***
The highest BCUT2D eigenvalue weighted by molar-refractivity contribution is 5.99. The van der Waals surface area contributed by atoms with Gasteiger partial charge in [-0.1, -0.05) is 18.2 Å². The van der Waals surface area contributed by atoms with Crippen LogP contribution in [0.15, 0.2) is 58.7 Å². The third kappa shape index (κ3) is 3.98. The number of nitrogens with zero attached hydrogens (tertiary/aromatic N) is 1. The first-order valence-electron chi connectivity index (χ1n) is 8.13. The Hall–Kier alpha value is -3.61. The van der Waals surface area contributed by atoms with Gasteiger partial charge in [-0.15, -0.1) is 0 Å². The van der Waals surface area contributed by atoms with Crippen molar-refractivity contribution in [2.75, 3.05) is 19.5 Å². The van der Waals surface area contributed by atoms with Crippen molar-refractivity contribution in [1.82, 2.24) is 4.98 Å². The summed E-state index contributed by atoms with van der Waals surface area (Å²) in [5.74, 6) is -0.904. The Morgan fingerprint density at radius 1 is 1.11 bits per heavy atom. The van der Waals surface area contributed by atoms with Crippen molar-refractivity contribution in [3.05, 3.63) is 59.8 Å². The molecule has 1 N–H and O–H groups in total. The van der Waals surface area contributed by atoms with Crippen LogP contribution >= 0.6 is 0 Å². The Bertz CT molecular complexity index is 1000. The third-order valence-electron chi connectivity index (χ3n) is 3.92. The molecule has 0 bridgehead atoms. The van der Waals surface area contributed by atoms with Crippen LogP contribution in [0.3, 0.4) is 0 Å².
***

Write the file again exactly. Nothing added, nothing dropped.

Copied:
The highest BCUT2D eigenvalue weighted by molar-refractivity contribution is 5.99. The van der Waals surface area contributed by atoms with Gasteiger partial charge in [-0.1, -0.05) is 18.2 Å². The van der Waals surface area contributed by atoms with Crippen LogP contribution in [0.15, 0.2) is 58.7 Å². The third kappa shape index (κ3) is 3.98. The number of nitrogens with zero attached hydrogens (tertiary/aromatic N) is 1. The first-order valence-electron chi connectivity index (χ1n) is 8.13. The Hall–Kier alpha value is -3.61. The van der Waals surface area contributed by atoms with Gasteiger partial charge in [-0.15, -0.1) is 0 Å². The van der Waals surface area contributed by atoms with Crippen molar-refractivity contribution in [2.75, 3.05) is 19.5 Å². The van der Waals surface area contributed by atoms with Crippen molar-refractivity contribution in [1.82, 2.24) is 4.98 Å². The summed E-state index contributed by atoms with van der Waals surface area (Å²) in [5.74, 6) is -0.904. The Morgan fingerprint density at radius 1 is 1.11 bits per heavy atom. The van der Waals surface area contributed by atoms with Crippen molar-refractivity contribution in [3.05, 3.63) is 59.8 Å². The molecule has 1 N–H and O–H groups in total. The van der Waals surface area contributed by atoms with Crippen LogP contribution >= 0.6 is 0 Å². The Bertz CT molecular complexity index is 1000. The third-order valence-electron chi connectivity index (χ3n) is 3.92. The molecule has 0 bridgehead atoms. The van der Waals surface area contributed by atoms with Crippen LogP contribution in [0.3, 0.4) is 0 Å².